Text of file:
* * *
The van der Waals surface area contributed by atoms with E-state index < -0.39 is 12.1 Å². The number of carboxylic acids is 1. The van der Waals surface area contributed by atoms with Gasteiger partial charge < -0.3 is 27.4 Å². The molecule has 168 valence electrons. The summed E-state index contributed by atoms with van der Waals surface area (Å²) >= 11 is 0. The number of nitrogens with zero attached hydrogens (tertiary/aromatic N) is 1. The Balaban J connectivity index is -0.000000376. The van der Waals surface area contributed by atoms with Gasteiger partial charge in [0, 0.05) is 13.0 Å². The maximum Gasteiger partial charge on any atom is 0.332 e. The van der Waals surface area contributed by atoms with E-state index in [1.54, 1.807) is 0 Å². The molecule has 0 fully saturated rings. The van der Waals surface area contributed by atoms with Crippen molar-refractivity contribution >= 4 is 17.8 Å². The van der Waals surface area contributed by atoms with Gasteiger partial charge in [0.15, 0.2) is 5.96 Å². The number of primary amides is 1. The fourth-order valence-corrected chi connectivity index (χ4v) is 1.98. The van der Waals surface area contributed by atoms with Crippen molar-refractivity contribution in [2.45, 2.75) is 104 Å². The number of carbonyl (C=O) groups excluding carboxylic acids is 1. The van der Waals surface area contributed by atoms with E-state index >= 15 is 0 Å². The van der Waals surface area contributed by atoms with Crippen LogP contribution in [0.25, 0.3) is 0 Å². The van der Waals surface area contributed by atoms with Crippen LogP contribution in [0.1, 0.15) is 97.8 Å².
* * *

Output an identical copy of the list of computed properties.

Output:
The van der Waals surface area contributed by atoms with E-state index < -0.39 is 12.1 Å². The number of carboxylic acids is 1. The van der Waals surface area contributed by atoms with Gasteiger partial charge < -0.3 is 27.4 Å². The molecule has 168 valence electrons. The summed E-state index contributed by atoms with van der Waals surface area (Å²) >= 11 is 0. The number of nitrogens with zero attached hydrogens (tertiary/aromatic N) is 1. The Balaban J connectivity index is -0.000000376. The van der Waals surface area contributed by atoms with Gasteiger partial charge in [0, 0.05) is 13.0 Å². The maximum Gasteiger partial charge on any atom is 0.332 e. The van der Waals surface area contributed by atoms with E-state index in [1.54, 1.807) is 0 Å². The molecule has 0 fully saturated rings. The van der Waals surface area contributed by atoms with Crippen molar-refractivity contribution >= 4 is 17.8 Å². The van der Waals surface area contributed by atoms with Gasteiger partial charge in [0.15, 0.2) is 5.96 Å². The number of primary amides is 1. The fourth-order valence-corrected chi connectivity index (χ4v) is 1.98. The van der Waals surface area contributed by atoms with Crippen molar-refractivity contribution in [2.45, 2.75) is 104 Å². The number of carbonyl (C=O) groups excluding carboxylic acids is 1. The van der Waals surface area contributed by atoms with E-state index >= 15 is 0 Å². The van der Waals surface area contributed by atoms with Crippen LogP contribution in [0.25, 0.3) is 0 Å². The van der Waals surface area contributed by atoms with Crippen LogP contribution in [0.1, 0.15) is 97.8 Å².